Our sense of time has always been warped by our technologies. Church bells segmented the day into intervals. Factory whistles ushered workers. But the current barrage of alerts and pings leaves us more warped than ever. I've been trained not just to expect disruption, but to demand it. Back in 1890, William James wrote in The Principles of Psychology that “our sense of time seems subject to the law of contrast.” No kidding.
In chasing any goal, it behooves people to keep the patience. Things always take longer than we think but appear shorter in the telescope of perspective.
The train will eventually come and we'll hop on, prompting the nerves to jumpstart in anticipation of the next destination. As we grow nervous and impatient, the rectangular glow acts like a pacifier to allay our fears.
When we're moving along plugged-in at warp speed, we are no longer tracking time. Like a carrot, the clock dangles in front of our eyes, waiting for us to notice its blessings.
There are two hands at the Cau Vang (Golden Bridge) on the top of Da Nang’s Ba Na Hills, one to pick up the people, the other to hold the bridge together.
Suspended nearly a mile high above sea level, the 500-foot long bridge was designed by TA Landscape Architecture in Ho Chi Minh City. Said one of its principal designer Vu Viet Anh, the Instagramable scene intends to look like “giant hands of Gods, pulling a strip of gold out of the land.”
Jimmy Chin teaches adventure photography
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High into the sky, giant hands, instruments for coping. See more about Vietnam’s Magical Golden Bridge in the video below.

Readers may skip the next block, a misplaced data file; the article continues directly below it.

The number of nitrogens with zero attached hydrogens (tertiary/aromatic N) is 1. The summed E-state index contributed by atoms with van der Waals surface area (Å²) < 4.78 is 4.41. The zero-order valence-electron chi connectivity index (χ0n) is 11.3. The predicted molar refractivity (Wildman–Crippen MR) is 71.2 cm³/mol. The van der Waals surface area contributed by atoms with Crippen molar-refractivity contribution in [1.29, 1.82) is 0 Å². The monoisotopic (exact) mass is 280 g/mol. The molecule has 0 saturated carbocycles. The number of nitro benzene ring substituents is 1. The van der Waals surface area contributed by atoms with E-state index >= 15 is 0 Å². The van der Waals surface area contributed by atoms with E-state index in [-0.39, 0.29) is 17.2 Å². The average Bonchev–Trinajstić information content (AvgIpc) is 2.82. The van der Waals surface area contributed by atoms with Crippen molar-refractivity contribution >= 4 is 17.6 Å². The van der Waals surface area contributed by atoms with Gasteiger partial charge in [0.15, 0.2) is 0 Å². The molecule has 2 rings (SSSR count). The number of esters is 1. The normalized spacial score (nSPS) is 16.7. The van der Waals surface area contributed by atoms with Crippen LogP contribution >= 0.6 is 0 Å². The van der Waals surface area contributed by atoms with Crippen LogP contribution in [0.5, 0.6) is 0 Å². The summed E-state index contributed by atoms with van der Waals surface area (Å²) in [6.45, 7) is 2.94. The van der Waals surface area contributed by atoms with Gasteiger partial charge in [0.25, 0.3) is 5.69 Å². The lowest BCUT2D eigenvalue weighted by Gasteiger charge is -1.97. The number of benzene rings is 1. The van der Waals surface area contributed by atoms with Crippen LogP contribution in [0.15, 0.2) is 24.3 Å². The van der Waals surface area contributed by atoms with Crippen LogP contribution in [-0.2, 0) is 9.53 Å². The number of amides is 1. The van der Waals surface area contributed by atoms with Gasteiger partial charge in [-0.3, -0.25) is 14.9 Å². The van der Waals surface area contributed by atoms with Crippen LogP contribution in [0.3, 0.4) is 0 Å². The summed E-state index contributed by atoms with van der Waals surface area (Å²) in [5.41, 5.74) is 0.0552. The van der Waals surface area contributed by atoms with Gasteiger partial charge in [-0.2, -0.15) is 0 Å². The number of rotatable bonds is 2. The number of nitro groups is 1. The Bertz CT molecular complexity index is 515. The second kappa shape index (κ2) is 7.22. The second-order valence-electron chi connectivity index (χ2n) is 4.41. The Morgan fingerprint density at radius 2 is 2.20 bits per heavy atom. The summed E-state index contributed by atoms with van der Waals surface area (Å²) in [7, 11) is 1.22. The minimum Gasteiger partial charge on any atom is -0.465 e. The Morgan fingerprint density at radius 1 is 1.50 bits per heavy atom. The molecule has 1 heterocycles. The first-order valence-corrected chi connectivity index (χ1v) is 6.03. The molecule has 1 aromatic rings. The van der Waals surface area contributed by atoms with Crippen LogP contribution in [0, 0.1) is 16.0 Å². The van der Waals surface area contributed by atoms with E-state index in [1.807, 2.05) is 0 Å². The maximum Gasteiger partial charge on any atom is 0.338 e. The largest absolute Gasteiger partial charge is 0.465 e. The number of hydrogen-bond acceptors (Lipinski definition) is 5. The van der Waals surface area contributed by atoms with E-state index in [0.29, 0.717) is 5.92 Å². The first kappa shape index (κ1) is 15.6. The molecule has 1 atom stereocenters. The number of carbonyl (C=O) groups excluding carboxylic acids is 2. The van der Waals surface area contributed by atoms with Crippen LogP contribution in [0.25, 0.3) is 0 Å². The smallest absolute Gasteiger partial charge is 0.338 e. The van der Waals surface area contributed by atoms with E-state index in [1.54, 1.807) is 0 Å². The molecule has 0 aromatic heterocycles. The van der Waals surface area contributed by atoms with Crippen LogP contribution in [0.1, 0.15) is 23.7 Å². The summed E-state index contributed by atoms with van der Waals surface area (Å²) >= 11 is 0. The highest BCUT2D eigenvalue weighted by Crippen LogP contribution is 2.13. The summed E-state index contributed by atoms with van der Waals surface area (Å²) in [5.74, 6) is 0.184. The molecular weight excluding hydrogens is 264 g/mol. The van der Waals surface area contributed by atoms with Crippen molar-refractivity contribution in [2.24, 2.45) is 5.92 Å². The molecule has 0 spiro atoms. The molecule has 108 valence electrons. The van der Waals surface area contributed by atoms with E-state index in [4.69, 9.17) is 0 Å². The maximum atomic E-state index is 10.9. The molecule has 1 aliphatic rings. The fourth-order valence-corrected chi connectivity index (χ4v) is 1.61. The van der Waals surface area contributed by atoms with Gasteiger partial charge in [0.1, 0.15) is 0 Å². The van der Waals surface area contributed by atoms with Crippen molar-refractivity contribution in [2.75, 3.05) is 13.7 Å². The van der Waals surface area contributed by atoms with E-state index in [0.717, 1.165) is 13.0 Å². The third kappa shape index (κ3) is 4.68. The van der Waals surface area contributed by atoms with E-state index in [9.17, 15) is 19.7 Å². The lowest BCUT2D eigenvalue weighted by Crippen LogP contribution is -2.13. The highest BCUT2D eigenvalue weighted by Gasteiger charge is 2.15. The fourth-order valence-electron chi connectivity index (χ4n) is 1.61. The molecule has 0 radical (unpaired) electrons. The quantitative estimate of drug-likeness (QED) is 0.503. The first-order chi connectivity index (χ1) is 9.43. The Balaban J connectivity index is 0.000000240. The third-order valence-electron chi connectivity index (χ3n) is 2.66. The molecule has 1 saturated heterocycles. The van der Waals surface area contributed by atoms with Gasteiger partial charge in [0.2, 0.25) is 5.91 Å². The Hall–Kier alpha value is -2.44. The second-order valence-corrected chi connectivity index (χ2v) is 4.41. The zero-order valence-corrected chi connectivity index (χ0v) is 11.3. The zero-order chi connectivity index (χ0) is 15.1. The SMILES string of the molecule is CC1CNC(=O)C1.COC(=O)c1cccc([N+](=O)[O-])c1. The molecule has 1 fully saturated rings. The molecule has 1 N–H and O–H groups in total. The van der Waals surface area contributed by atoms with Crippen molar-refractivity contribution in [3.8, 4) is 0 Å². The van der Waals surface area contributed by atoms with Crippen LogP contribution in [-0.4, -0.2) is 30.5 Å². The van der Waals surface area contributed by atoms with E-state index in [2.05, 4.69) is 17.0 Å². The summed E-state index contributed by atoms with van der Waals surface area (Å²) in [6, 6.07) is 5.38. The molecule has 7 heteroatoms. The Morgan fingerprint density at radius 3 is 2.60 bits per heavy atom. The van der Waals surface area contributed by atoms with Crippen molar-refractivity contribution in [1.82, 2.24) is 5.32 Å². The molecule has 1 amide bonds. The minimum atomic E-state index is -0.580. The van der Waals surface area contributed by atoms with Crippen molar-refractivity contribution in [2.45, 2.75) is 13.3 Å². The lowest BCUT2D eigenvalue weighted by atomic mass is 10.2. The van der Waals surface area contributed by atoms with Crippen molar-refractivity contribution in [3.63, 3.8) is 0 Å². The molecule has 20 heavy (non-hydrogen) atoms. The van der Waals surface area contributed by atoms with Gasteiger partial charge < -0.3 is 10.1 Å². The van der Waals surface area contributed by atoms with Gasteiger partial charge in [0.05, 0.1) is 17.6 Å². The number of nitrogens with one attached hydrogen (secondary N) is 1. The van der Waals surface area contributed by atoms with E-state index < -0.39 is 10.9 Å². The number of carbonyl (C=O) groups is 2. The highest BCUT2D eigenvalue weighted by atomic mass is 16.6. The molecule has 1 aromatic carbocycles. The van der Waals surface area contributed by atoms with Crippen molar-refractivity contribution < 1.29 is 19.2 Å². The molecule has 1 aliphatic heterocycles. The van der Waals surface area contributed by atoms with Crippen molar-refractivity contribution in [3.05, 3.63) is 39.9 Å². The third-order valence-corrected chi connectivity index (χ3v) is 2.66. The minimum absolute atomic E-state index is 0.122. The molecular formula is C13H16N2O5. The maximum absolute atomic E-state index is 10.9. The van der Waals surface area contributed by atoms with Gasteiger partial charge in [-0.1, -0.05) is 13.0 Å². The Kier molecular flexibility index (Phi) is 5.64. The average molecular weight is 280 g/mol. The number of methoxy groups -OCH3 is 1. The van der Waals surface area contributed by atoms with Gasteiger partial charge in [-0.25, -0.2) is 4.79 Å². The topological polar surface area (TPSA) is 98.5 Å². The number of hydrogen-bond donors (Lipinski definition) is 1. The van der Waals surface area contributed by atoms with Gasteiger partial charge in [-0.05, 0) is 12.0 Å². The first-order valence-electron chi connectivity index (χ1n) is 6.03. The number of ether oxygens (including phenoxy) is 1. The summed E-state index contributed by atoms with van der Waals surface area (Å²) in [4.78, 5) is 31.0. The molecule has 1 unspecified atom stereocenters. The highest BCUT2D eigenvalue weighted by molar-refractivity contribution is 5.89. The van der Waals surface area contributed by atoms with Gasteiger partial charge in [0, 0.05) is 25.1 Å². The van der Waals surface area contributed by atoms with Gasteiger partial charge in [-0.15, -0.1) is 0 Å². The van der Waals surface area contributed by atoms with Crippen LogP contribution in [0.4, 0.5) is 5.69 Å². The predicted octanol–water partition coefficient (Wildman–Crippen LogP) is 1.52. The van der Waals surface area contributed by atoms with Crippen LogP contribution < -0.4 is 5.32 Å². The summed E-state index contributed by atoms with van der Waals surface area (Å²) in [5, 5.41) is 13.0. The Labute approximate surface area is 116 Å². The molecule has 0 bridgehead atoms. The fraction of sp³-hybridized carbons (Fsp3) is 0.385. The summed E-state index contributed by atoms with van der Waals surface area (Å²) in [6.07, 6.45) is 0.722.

Images via Nguyen Huy Kham / Reuters
Talk about a dream place to swim.
Siete Tazas, or The Seven Teacups, is located 125 miles from Santiago, Chile. These natural rock pools stack on top of each other to create a sequence of beautiful waterfalls before emptying out into River Claro.
Add this to your travel list along with the stunning rainbow waterfall at Yosemite National Park.
Vividly-coloured and shaped like stars, ships and castles, several churches in Kerala appear to defy one of the basic tenets of architecture as set by the influential American architect Louis Sullivan – “form follows function”.
The robotic system, called the Eco Cycle, stores bikes 36 feet underground. It can store 204 bikes at a time.
To use it, you need to attach a chip to the front wheel of your bike that links to your Eco Cycle parking account. When you pull up to the Eco Cycle, it will recognize you're a paying customer. Simply press the button and your will be taken underground.
Bikes are so ubiquitous in Japan that construction company Giken had to build an underground system to store them.
Every thing in the world, every event, is like a dewdrop on a multidimentional spider's web, and every dewdrop contains the reflection of all the other dewdrops. But you see, the hermit finds this out through his solitide, and so also human beings can aquire a certain solitude, even in the middle of New York City. It's rather easier, as a matter of fact, to find solitude in New York City than it is in Des Moines, Iowa.